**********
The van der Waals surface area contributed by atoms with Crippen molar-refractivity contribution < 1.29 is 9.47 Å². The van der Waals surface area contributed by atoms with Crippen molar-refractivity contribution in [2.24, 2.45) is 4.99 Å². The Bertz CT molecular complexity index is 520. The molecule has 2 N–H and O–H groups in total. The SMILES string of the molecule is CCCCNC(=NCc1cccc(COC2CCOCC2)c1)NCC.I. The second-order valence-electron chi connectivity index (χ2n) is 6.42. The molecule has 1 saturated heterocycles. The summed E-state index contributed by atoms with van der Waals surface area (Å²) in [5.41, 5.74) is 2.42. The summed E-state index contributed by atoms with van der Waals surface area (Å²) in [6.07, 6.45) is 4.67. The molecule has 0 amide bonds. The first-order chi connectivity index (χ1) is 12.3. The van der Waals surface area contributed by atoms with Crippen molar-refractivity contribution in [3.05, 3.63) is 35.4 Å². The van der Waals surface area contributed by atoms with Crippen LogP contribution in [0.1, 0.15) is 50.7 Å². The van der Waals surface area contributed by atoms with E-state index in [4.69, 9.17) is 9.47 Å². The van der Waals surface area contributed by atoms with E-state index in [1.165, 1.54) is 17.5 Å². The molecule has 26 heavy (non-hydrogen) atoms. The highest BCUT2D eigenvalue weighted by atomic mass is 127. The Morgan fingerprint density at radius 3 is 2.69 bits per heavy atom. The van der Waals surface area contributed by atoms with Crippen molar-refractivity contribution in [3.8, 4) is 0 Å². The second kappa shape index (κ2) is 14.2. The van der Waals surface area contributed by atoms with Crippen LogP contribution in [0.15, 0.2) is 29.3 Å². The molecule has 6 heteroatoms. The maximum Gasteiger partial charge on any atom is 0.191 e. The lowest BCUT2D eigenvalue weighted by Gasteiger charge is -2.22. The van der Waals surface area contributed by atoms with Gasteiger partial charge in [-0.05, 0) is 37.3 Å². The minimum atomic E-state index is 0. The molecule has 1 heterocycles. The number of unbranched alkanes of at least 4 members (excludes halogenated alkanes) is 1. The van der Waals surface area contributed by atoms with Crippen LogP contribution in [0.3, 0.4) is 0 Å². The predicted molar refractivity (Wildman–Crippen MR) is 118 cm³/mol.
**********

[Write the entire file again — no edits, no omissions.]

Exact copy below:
The van der Waals surface area contributed by atoms with Crippen molar-refractivity contribution < 1.29 is 9.47 Å². The van der Waals surface area contributed by atoms with Crippen molar-refractivity contribution in [2.24, 2.45) is 4.99 Å². The Bertz CT molecular complexity index is 520. The molecule has 2 N–H and O–H groups in total. The SMILES string of the molecule is CCCCNC(=NCc1cccc(COC2CCOCC2)c1)NCC.I. The second-order valence-electron chi connectivity index (χ2n) is 6.42. The molecule has 1 saturated heterocycles. The summed E-state index contributed by atoms with van der Waals surface area (Å²) in [5.41, 5.74) is 2.42. The summed E-state index contributed by atoms with van der Waals surface area (Å²) in [6.07, 6.45) is 4.67. The molecule has 0 amide bonds. The first-order chi connectivity index (χ1) is 12.3. The van der Waals surface area contributed by atoms with Crippen molar-refractivity contribution in [3.05, 3.63) is 35.4 Å². The van der Waals surface area contributed by atoms with Crippen LogP contribution in [0.1, 0.15) is 50.7 Å². The van der Waals surface area contributed by atoms with E-state index in [4.69, 9.17) is 9.47 Å². The van der Waals surface area contributed by atoms with E-state index in [1.165, 1.54) is 17.5 Å². The molecule has 26 heavy (non-hydrogen) atoms. The highest BCUT2D eigenvalue weighted by atomic mass is 127. The Morgan fingerprint density at radius 3 is 2.69 bits per heavy atom. The van der Waals surface area contributed by atoms with Crippen molar-refractivity contribution in [3.8, 4) is 0 Å². The second kappa shape index (κ2) is 14.2. The van der Waals surface area contributed by atoms with Crippen LogP contribution in [0.15, 0.2) is 29.3 Å². The molecule has 6 heteroatoms. The maximum Gasteiger partial charge on any atom is 0.191 e. The lowest BCUT2D eigenvalue weighted by Gasteiger charge is -2.22. The van der Waals surface area contributed by atoms with Gasteiger partial charge in [-0.05, 0) is 37.3 Å². The minimum atomic E-state index is 0. The molecule has 1 heterocycles. The number of unbranched alkanes of at least 4 members (excludes halogenated alkanes) is 1. The van der Waals surface area contributed by atoms with Crippen LogP contribution in [0.3, 0.4) is 0 Å². The predicted molar refractivity (Wildman–Crippen MR) is 118 cm³/mol.